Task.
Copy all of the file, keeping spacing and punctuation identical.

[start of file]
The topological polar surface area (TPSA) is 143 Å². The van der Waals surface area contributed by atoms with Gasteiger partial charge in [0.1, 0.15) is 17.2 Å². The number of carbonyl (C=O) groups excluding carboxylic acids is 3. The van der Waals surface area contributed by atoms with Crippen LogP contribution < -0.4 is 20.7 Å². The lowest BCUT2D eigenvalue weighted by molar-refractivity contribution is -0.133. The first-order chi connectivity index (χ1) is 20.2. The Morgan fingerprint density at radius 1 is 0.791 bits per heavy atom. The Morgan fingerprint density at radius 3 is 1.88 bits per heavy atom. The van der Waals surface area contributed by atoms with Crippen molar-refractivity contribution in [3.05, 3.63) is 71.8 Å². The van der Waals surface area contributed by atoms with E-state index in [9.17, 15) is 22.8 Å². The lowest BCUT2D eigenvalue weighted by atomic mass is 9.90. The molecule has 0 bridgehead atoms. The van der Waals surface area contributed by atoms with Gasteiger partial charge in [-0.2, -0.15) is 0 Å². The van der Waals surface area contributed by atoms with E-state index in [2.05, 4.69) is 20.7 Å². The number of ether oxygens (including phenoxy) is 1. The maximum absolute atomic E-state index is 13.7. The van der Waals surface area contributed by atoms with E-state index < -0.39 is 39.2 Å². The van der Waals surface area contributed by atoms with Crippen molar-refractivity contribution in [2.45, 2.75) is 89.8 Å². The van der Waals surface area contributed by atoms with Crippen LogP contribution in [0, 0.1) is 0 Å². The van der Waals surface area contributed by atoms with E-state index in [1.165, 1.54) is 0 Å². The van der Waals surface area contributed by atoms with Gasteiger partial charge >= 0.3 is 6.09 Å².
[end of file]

The topological polar surface area (TPSA) is 143 Å². The van der Waals surface area contributed by atoms with Gasteiger partial charge in [0.1, 0.15) is 17.2 Å². The number of carbonyl (C=O) groups excluding carboxylic acids is 3. The van der Waals surface area contributed by atoms with Crippen LogP contribution < -0.4 is 20.7 Å². The lowest BCUT2D eigenvalue weighted by molar-refractivity contribution is -0.133. The first-order chi connectivity index (χ1) is 20.2. The Morgan fingerprint density at radius 1 is 0.791 bits per heavy atom. The Morgan fingerprint density at radius 3 is 1.88 bits per heavy atom. The van der Waals surface area contributed by atoms with Crippen molar-refractivity contribution in [3.05, 3.63) is 71.8 Å². The van der Waals surface area contributed by atoms with E-state index in [9.17, 15) is 22.8 Å². The lowest BCUT2D eigenvalue weighted by atomic mass is 9.90. The molecule has 0 bridgehead atoms. The van der Waals surface area contributed by atoms with Gasteiger partial charge in [-0.2, -0.15) is 0 Å². The van der Waals surface area contributed by atoms with E-state index in [2.05, 4.69) is 20.7 Å². The number of ether oxygens (including phenoxy) is 1. The maximum absolute atomic E-state index is 13.7. The van der Waals surface area contributed by atoms with E-state index < -0.39 is 39.2 Å². The van der Waals surface area contributed by atoms with Crippen molar-refractivity contribution in [2.45, 2.75) is 89.8 Å². The van der Waals surface area contributed by atoms with Crippen LogP contribution in [0, 0.1) is 0 Å². The van der Waals surface area contributed by atoms with E-state index in [1.165, 1.54) is 0 Å². The van der Waals surface area contributed by atoms with Gasteiger partial charge >= 0.3 is 6.09 Å².